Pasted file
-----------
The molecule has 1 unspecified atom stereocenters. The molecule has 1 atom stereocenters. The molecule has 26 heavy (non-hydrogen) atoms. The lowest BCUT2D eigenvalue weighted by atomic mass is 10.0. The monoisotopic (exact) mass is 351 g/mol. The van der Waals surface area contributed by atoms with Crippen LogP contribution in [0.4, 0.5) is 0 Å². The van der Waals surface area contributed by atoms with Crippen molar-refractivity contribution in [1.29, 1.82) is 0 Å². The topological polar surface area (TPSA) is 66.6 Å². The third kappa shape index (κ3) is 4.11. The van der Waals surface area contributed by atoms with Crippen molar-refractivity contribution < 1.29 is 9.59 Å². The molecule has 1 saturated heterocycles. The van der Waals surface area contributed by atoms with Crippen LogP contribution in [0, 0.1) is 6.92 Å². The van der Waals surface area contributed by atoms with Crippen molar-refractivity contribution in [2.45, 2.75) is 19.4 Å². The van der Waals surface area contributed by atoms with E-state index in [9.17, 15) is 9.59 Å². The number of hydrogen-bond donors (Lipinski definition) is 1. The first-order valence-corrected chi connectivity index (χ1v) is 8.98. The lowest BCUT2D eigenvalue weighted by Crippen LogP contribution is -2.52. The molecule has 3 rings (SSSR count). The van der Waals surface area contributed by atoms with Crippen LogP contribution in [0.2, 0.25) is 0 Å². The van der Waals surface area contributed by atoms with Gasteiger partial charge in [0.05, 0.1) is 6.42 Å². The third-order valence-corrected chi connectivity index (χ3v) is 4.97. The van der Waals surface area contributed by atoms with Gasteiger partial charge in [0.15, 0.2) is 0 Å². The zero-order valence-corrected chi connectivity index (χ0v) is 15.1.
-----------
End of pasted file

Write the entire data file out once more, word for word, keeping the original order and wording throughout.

The molecule has 1 unspecified atom stereocenters. The molecule has 1 atom stereocenters. The molecule has 26 heavy (non-hydrogen) atoms. The lowest BCUT2D eigenvalue weighted by atomic mass is 10.0. The monoisotopic (exact) mass is 351 g/mol. The van der Waals surface area contributed by atoms with Crippen LogP contribution in [0.4, 0.5) is 0 Å². The van der Waals surface area contributed by atoms with Crippen molar-refractivity contribution in [1.29, 1.82) is 0 Å². The topological polar surface area (TPSA) is 66.6 Å². The third kappa shape index (κ3) is 4.11. The van der Waals surface area contributed by atoms with Crippen molar-refractivity contribution < 1.29 is 9.59 Å². The molecule has 1 saturated heterocycles. The van der Waals surface area contributed by atoms with Crippen LogP contribution in [0, 0.1) is 6.92 Å². The van der Waals surface area contributed by atoms with Crippen molar-refractivity contribution in [2.45, 2.75) is 19.4 Å². The van der Waals surface area contributed by atoms with E-state index in [9.17, 15) is 9.59 Å². The number of hydrogen-bond donors (Lipinski definition) is 1. The first-order valence-corrected chi connectivity index (χ1v) is 8.98. The lowest BCUT2D eigenvalue weighted by Crippen LogP contribution is -2.52. The molecule has 3 rings (SSSR count). The van der Waals surface area contributed by atoms with Crippen LogP contribution in [0.2, 0.25) is 0 Å². The van der Waals surface area contributed by atoms with Gasteiger partial charge in [0.05, 0.1) is 6.42 Å². The third-order valence-corrected chi connectivity index (χ3v) is 4.97. The van der Waals surface area contributed by atoms with Gasteiger partial charge in [0.15, 0.2) is 0 Å². The zero-order valence-corrected chi connectivity index (χ0v) is 15.1.